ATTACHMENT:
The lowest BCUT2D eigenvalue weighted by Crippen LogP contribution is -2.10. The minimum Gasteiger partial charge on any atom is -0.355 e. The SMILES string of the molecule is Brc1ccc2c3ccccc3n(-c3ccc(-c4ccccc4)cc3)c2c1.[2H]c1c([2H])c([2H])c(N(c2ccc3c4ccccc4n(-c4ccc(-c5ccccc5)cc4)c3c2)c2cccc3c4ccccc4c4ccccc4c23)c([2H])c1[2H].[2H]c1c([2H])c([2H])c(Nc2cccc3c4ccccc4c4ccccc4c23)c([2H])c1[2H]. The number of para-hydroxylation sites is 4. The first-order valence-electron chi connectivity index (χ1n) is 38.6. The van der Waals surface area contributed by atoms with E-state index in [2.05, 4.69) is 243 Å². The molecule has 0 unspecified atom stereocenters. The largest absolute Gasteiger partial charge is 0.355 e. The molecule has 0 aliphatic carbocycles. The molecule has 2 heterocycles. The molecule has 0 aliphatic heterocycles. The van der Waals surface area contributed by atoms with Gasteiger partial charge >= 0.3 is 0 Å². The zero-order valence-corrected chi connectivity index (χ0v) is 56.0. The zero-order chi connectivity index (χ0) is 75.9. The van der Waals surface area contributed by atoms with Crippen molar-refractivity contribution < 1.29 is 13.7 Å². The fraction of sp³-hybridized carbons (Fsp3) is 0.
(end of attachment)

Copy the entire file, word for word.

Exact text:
The lowest BCUT2D eigenvalue weighted by Crippen LogP contribution is -2.10. The minimum Gasteiger partial charge on any atom is -0.355 e. The SMILES string of the molecule is Brc1ccc2c3ccccc3n(-c3ccc(-c4ccccc4)cc3)c2c1.[2H]c1c([2H])c([2H])c(N(c2ccc3c4ccccc4n(-c4ccc(-c5ccccc5)cc4)c3c2)c2cccc3c4ccccc4c4ccccc4c23)c([2H])c1[2H].[2H]c1c([2H])c([2H])c(Nc2cccc3c4ccccc4c4ccccc4c23)c([2H])c1[2H]. The number of para-hydroxylation sites is 4. The first-order valence-electron chi connectivity index (χ1n) is 38.6. The van der Waals surface area contributed by atoms with E-state index in [2.05, 4.69) is 243 Å². The molecule has 0 unspecified atom stereocenters. The largest absolute Gasteiger partial charge is 0.355 e. The molecule has 0 aliphatic carbocycles. The molecule has 2 heterocycles. The molecule has 0 aliphatic heterocycles. The van der Waals surface area contributed by atoms with Gasteiger partial charge >= 0.3 is 0 Å². The zero-order valence-corrected chi connectivity index (χ0v) is 56.0. The zero-order chi connectivity index (χ0) is 75.9. The van der Waals surface area contributed by atoms with Crippen molar-refractivity contribution < 1.29 is 13.7 Å². The fraction of sp³-hybridized carbons (Fsp3) is 0.